• August Kayser, aged 32, who immigrated to the United States from Everstan, in 1903
  • Carl Kayser, aged 25, who settled in America from Frankfurt, in 1903
  • Amanda Kayser, aged 9, who settled in America from Germany, in 1905
  • Albert Kayser, aged 23, who settled in America from Winnenden Germany, in 1908
  • ... (More are available in all our PDF Extended History products and printed products wherever possible.)

New Zealand Kayser migration to New Zealand +

Emigration to New Zealand followed in the footsteps of the European explorers, such as Captain Cook (1769-70): first came sealers, whalers, missionaries, and traders. By 1838, the British New Zealand Company had begun buying land from the Maori tribes, and selling it to settlers, and, after the Treaty of Waitangi in 1840, many British families set out on the arduous six month journey from Britain to Aotearoa to start a new life. Early immigrants include:

Kayser Settlers in New Zealand in the 19th Century
  • Ludwilla Kayser, aged 35, a servant, who arrived in Wellington, New Zealand aboard the ship "Terpsichore" in 1876

Contemporary Notables of the name Kayser (post 1700) +

  • Allan J. Kayser II (b. 1963), American film and television actor from Littleton, Colorado
  • William Kayser, American politician, Member of Pennsylvania State House of Representatives from Philadelphia County, 1901-02, 1905-06 [1]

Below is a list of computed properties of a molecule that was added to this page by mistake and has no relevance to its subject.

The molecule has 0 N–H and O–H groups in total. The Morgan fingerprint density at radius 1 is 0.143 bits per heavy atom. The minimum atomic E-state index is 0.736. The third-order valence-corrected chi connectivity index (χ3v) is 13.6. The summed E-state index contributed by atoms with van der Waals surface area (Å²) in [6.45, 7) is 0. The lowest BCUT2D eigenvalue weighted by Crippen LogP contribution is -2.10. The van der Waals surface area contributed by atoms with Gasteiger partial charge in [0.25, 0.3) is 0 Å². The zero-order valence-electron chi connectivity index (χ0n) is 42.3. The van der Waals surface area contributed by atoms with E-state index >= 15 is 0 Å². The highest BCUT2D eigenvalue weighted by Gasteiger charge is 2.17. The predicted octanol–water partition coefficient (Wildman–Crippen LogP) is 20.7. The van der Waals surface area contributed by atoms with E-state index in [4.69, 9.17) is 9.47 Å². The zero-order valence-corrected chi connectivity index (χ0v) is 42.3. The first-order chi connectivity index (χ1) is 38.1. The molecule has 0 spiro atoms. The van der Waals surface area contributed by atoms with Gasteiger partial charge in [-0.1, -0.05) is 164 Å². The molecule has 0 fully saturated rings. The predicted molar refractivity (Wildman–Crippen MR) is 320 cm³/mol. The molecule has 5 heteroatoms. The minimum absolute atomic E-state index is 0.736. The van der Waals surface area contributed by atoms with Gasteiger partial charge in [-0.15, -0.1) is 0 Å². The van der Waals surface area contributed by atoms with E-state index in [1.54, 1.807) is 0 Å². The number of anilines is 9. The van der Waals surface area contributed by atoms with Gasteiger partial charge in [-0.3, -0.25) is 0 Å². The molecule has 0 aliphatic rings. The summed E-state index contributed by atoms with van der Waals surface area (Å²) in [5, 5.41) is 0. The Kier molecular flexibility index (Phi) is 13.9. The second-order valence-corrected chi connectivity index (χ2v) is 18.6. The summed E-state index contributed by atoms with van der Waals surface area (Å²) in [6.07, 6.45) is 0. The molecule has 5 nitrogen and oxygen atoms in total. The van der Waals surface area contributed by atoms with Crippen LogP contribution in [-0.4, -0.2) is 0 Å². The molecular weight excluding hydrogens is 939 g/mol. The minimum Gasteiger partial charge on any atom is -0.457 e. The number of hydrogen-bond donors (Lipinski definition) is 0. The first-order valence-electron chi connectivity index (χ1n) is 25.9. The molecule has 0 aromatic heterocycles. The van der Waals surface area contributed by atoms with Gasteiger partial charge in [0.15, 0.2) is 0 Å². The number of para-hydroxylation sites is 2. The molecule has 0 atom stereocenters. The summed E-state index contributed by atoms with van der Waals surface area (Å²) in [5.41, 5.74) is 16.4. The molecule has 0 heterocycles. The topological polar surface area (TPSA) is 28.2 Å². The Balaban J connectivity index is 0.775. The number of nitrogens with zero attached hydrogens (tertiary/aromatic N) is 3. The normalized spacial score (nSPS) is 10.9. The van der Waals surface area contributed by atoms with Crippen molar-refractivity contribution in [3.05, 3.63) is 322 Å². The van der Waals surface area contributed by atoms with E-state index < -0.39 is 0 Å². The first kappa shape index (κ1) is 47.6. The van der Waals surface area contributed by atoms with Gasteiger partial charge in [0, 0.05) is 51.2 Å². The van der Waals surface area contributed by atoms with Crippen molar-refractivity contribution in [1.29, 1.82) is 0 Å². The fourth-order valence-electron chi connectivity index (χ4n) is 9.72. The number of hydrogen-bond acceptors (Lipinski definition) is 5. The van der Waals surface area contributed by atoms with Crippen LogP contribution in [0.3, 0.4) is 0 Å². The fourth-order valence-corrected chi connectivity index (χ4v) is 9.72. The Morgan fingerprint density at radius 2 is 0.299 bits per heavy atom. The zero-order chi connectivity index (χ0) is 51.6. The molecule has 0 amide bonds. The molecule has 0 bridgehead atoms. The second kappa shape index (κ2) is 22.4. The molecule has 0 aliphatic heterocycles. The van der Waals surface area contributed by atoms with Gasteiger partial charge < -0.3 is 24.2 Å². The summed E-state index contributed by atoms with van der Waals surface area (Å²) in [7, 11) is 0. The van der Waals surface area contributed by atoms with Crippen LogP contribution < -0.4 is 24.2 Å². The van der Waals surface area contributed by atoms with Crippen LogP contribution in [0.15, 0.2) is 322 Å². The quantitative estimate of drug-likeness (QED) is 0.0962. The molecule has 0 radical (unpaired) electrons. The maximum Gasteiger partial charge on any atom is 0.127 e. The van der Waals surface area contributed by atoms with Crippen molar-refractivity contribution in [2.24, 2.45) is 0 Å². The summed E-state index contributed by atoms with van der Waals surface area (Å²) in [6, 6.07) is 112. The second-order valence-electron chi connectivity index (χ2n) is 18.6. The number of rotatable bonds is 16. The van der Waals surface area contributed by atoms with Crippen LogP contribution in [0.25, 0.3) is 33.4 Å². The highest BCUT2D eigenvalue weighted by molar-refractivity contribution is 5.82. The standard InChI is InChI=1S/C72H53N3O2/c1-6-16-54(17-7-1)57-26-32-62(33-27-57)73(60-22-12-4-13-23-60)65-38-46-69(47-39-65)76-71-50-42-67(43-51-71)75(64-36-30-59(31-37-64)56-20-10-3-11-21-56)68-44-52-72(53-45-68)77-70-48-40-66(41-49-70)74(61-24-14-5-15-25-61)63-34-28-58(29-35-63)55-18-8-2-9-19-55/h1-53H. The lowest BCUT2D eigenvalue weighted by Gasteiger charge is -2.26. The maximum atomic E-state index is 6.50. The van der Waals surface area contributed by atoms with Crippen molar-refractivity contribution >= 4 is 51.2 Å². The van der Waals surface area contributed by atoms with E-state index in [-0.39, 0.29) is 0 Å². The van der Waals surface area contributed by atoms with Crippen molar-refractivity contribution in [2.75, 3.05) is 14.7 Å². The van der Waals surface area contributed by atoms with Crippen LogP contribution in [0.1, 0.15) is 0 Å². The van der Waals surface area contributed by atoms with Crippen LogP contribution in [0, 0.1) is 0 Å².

• Tom Kayser, American Democrat politician, Delegate to Democratic National Convention from Minnesota, 2004 [1]
  • Marlene Kayser, American Democrat politician, Presidential Elector for Minnesota, 1996 [1]
  • Ida McCabe Kayser, American Democrat politician, Member of Democratic National Committee from Minnesota, 1939-40; Delegate to Democratic National Convention from Minnesota, 1940 [1]
  • George J. Kayser (b. 1850), American politician, Member of Indiana State House of Representatives, 1897, 1909 [1]
  • Adolph H. Kayser (1851-1925), American politician, Mayor of Madison, Wisconsin, 1914-15 [1]
  • Charles Willy Kayser (1881-1942), German film actor
  • Bernhard Kayser (1869-1954), German ophthalmologist, co-discoverer of the Kayser-Fleischer rings
  • Heinrich Gustav Johannes Kayser (1853-1940), German physicist
  • ... (Another 4 notables are available in all our PDF Extended History products and printed products wherever possible.)

The Kayser Motto +

The motto was originally a war cry or slogan. Mottoes first began to be shown with arms in the 14th and 15th centuries, but were not in general use until the 17th century. Thus the oldest coats of arms generally do not include a motto. Mottoes seldom form part of the grant of arms: Under most heraldic authorities, a motto is an optional component of the coat of arms, and can be added to or changed at will; many families have chosen not to display a motto.

Motto: Mit Gott fuer Kaiser und Reich
Motto Translation: With God for emperors and realm

  1. ^ The Political Graveyard: Alphabetical Name Index. (Retrieved 2015, October 6) . Retrieved from http://politicalgraveyard.com/alpha/index.html